Originally appeared on the WHO blog dedicated to the European Immunization Week (22-26 April 2014).
Vaccination is a key element in ensuring universal public health systems built on solidarity, equality and equity. It is proven to be highly cost-effective in the fight against many communicable diseases. Yet the data collected by Doctors of the World over the last few years show how vaccination is still far from accessible for people facing multiple vulnerability factors, even in European high income countries.
The most destitute people around the world are in the worst state of health, as confirmed by the work of the WHO on the social gradient. This principle also applies to vaccine-preventable diseases across the EU, where groups facing multiple vulnerability factors have lower vaccination rates and are at the same time at higher risk of vaccine-preventable infections and cancer. Some would call these groups “hard to reach”. In our experience, they are quite ‘reachable’ with healthcare programmes that are adapted, e.g. through mobile units that go to the places where they live (i.e. doing street work, visiting squats or camps and going to isolated villages), or with the help of intercultural health mediators or peer educators that allow building a relationship of trust and that help in (re)entering the public healthcare system.
Several barriers prevent universal access to vaccination: administrative, legal, and financial barriers as well as lack of knowledge on where and why to get vaccination. These barriers lead to delayed diagnoses, cause increased morbidity and allow contagious pathogens to spread faster. For instance, in Germany, undocumented migrants have a theoretical right to free vaccination at the point of use. Yet the duty upon civil servants to denounce them to the immigration departments creates fear of being turned in and deported. As a result, they often choose not to seek vaccination for themselves or their children.
Due to the crisis and austerity measures, near to 3 million people in Greece no longer have healthcare coverage. Many previously existing public health structures have been closed and vaccinations are only available at a price not even middle-class families can afford anymore.
© Giorgos Moutafis, Dr Liana Mailli vaccinating a child in the polyclinic of Perama. In 2013, the teams of MdM Greece vaccinated over 9 000 children without access to healthcare…
In 2012, the national government in Spain took the decision to exclude undocumented adult migrants from public healthcare. Pregnant women and children were explicitly not concerned by this new law, yet they too have been frequently denied access to essential services since Royal Decree-Law 16/2012 came into effect: the political message on exclusion of undocumented migrants was stronger than the law. The Spanish legislator omitted the fact that adults might have never received essential vaccines such as DTaP or MMR, or might require boosters.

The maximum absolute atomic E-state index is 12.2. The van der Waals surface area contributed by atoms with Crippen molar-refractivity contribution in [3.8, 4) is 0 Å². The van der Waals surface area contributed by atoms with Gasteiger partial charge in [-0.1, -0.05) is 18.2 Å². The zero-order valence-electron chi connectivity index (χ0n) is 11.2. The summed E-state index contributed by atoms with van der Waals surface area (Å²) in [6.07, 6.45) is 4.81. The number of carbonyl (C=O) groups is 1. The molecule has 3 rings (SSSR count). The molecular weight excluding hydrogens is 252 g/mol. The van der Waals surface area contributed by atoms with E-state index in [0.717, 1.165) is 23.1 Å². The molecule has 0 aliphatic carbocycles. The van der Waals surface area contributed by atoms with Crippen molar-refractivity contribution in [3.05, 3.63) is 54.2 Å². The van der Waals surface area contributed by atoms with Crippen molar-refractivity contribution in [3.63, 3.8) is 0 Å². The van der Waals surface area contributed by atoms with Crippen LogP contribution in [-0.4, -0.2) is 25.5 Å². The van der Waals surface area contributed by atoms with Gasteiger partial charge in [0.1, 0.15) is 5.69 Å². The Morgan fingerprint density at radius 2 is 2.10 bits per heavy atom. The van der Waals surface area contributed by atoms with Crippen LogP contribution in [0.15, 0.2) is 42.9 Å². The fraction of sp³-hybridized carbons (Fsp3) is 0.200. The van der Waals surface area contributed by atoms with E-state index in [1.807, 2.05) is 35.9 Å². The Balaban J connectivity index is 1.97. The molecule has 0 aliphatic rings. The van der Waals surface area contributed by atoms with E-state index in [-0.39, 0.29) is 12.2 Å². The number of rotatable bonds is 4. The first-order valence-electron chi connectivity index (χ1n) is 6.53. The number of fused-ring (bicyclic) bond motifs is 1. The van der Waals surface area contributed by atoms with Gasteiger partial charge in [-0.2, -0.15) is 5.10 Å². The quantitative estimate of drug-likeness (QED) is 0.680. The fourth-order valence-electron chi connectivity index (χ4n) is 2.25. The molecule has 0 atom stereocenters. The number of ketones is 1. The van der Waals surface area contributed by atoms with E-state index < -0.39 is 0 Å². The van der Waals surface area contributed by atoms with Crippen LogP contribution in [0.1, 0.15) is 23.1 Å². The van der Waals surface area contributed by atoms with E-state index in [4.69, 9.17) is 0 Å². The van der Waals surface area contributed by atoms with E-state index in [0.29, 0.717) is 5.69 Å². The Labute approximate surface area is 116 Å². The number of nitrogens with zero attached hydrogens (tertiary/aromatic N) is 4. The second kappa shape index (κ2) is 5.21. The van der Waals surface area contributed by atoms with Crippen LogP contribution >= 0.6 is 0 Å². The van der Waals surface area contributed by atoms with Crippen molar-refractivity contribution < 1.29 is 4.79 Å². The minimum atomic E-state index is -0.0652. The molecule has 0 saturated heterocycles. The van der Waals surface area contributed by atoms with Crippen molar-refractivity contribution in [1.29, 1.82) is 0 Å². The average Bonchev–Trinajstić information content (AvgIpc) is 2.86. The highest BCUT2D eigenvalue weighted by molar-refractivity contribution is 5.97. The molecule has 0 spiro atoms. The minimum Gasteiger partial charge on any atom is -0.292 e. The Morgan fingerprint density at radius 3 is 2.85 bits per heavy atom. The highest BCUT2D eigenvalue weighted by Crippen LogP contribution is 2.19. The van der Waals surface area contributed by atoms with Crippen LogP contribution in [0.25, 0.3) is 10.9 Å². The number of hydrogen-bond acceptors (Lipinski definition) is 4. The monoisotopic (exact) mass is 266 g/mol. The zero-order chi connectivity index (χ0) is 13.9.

In 2013, on average only 50% of the minors received in MdM health centres were vaccinated against tetanus.
70% on average were not vaccinated, or did not know if they were, against hepatitis B, measles or whooping cough.
Almost 40% of the minors or their parents did not know where to go to get vaccination.
Besides barriers to healthcare, other social determinants also negatively impact excess incidence and morbidity. Mould, overcrowded and unventilated spaces, homelessness, lack of sufficient amounts of water and sanitation render people more vulnerable to infections. In 2013, 34.8% of the people we met declared that their housing conditions negatively impact their or their children’s health. Lack of resources and healthy food, and subsequent nutritional deficiencies, can also exacerbate morbidity and mortality.
The right to preventive care is a basic human right and vaccination is an essential element of coherent public health policies. Whether one consults the International Convention on the Rights of the Child, the Millennium Development Goals, the Charter of Fundamental Rights of the European Union, the recommendations and opinions of the European Centre for Disease Prevention and Control (ECDC), the EU Fundamental Rights Agency (FRA), the European Parliament or the Council of Europe institutions… all international bodies and texts insist on this essential, life-saving measure.
Vaccinations have to be proposed to all adults and children, whether they have health coverage or not. There should be no financial and administrative barriers to vaccination. All children must have full access to national immunisation schemes integrated into universal health systems based on equity and solidarity.
Frank Vanbiervliet, Dr Rémi Laporte, Nathalie Simonnot
Find more information about access to vaccination by consulting our previous European reports.
 These results are based on 2013 data of the Doctors of the World International Netwok Observatory. They concern a sample of 1 703 minors in six European countries. The total sample of the survey concerns 16 881 patients received in MdM health centres in 25 cities of eight European countries. The report is to come out in May 2014.